Reports of COVID in China are sounding eerily reminiscent of our collective 2020 nightmare.
The virus may have originally emerged in Wuhan, but the story of COVID in China has leveled up in the last few weeks. It’s a narrative that is all too familiar on this side of the Pacific, like watching a re-run of a horror movie where you try to tell the teenager not to go out alone, but they do anyway (of course they do) and you know something’s going to get them but you scream anyway when the blade comes out of the dark. Here it comes, a tale in ten headlines.
March 30, 2022: Workers live in factories…
COVID in China meant tough restrictions on travel and even a worker’s ability to go home each day. In Shenzhen, workers were obliged to live at their workplaces, where they were provided with electricity, water and internet, but had to buy their own food somehow, perhaps relying on their families for money. They slept in tents or on layers of cardboard, and delivery drivers slept in their vehicles. Such extreme lockdown conditions were never going to be popular.
November 28: A Protest? A Vigil? In Beijing, Anxious Crowds Are Unsure How Far to Go
Protesting restrictions due to COVID in China is risky business in such a repressive political environment. That freeze, however, was thawing. In Beijing, it started slowly, a small crowd gathering for a vigil, but within hours, they were marching through the fancier parts of town, shouting, “We don’t want lockdowns, we want freedom!” Some carried blank protest signs, a reference to frequent and official censorship. Uncertainty about what was possible yielded to solidarity in the night, as the familiar police crackdowns failed to materialize.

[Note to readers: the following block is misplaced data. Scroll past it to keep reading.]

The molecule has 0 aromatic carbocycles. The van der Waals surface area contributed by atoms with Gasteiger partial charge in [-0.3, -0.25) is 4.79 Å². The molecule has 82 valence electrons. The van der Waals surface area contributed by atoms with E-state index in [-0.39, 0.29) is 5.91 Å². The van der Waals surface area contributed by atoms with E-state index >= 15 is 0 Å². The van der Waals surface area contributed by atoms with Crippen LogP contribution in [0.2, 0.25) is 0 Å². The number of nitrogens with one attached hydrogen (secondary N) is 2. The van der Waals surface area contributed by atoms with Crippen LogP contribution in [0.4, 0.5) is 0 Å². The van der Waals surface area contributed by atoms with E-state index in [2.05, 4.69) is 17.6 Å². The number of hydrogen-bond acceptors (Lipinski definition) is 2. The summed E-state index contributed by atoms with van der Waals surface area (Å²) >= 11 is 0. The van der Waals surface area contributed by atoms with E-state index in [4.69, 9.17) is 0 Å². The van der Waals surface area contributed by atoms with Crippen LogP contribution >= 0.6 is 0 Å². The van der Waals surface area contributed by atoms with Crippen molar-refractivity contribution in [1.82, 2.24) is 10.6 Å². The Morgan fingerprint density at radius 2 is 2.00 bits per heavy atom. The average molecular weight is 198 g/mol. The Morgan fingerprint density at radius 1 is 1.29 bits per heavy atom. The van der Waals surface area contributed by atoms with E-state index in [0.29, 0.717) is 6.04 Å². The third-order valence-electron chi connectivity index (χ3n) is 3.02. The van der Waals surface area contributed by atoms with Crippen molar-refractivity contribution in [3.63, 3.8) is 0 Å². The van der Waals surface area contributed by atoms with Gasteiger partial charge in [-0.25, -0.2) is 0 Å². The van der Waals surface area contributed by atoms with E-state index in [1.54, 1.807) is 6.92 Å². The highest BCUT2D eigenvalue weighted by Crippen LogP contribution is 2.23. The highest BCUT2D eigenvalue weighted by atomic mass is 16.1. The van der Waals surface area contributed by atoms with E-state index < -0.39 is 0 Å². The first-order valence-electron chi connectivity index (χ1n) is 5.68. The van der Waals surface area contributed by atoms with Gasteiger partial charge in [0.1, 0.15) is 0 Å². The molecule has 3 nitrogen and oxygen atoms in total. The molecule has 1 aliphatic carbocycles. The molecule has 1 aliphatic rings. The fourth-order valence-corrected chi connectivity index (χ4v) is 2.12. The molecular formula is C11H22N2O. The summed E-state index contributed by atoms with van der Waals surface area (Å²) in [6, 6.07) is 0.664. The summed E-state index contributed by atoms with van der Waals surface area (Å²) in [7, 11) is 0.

December 7: China eases restrictions in major move away from ‘zero-Covid’ after protests
Although some restrictions had been strategically lessened in November, protests flared across the country when people were unwilling to live in such severe lockdown conditions, prompting further easing of policy. People with mild or asymptomatic COVID in China would be able to isolate at home instead of having to go to quarantine centers. Testing requirements for public places would be dropped. Negative test results would no longer be required to travel between provinces, visit shopping malls or ride public transportation.
December 13: China’s New Covid Approach Is to ‘Let it Rip…’